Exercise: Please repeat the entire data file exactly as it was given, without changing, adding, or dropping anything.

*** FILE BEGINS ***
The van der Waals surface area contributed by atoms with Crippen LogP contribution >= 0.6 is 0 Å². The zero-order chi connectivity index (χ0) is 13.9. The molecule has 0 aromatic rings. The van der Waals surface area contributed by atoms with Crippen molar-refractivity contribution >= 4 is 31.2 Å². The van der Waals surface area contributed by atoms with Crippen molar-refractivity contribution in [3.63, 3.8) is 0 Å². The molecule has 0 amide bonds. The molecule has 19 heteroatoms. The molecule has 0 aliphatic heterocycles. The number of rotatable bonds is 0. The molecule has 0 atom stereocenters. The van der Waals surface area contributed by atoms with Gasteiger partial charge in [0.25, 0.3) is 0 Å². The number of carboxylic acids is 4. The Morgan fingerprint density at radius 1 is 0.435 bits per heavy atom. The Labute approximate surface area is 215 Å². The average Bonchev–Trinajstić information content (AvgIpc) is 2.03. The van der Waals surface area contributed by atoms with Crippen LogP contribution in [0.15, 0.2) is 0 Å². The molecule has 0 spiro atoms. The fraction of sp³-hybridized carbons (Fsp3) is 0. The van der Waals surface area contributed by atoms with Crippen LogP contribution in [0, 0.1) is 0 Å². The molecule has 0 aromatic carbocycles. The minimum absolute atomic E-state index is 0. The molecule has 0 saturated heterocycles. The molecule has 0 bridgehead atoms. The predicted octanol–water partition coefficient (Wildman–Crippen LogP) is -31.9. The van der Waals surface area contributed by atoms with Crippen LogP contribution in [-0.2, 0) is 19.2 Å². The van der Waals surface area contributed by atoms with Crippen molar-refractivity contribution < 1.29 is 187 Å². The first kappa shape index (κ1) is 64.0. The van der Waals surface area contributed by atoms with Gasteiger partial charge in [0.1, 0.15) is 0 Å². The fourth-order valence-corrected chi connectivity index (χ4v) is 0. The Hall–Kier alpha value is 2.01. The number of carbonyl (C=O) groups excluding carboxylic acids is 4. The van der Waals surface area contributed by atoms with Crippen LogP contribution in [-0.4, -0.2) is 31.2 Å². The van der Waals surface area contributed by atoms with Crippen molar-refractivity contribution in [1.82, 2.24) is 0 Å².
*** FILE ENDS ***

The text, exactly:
The van der Waals surface area contributed by atoms with Crippen LogP contribution >= 0.6 is 0 Å². The zero-order chi connectivity index (χ0) is 13.9. The molecule has 0 aromatic rings. The van der Waals surface area contributed by atoms with Crippen molar-refractivity contribution >= 4 is 31.2 Å². The van der Waals surface area contributed by atoms with Crippen molar-refractivity contribution in [3.63, 3.8) is 0 Å². The molecule has 0 amide bonds. The molecule has 19 heteroatoms. The molecule has 0 aliphatic heterocycles. The number of rotatable bonds is 0. The molecule has 0 atom stereocenters. The van der Waals surface area contributed by atoms with Gasteiger partial charge in [0.25, 0.3) is 0 Å². The number of carboxylic acids is 4. The Morgan fingerprint density at radius 1 is 0.435 bits per heavy atom. The Labute approximate surface area is 215 Å². The average Bonchev–Trinajstić information content (AvgIpc) is 2.03. The van der Waals surface area contributed by atoms with Crippen LogP contribution in [0.15, 0.2) is 0 Å². The molecule has 0 spiro atoms. The fraction of sp³-hybridized carbons (Fsp3) is 0. The van der Waals surface area contributed by atoms with Crippen LogP contribution in [0, 0.1) is 0 Å². The molecule has 0 aromatic carbocycles. The minimum absolute atomic E-state index is 0. The molecule has 0 saturated heterocycles. The molecule has 0 bridgehead atoms. The predicted octanol–water partition coefficient (Wildman–Crippen LogP) is -31.9. The van der Waals surface area contributed by atoms with Crippen LogP contribution in [-0.2, 0) is 19.2 Å². The van der Waals surface area contributed by atoms with Crippen molar-refractivity contribution < 1.29 is 187 Å². The first kappa shape index (κ1) is 64.0. The van der Waals surface area contributed by atoms with Gasteiger partial charge in [0.1, 0.15) is 0 Å². The fourth-order valence-corrected chi connectivity index (χ4v) is 0. The Hall–Kier alpha value is 2.01. The number of carbonyl (C=O) groups excluding carboxylic acids is 4. The van der Waals surface area contributed by atoms with Crippen LogP contribution in [-0.4, -0.2) is 31.2 Å². The van der Waals surface area contributed by atoms with Crippen molar-refractivity contribution in [1.82, 2.24) is 0 Å².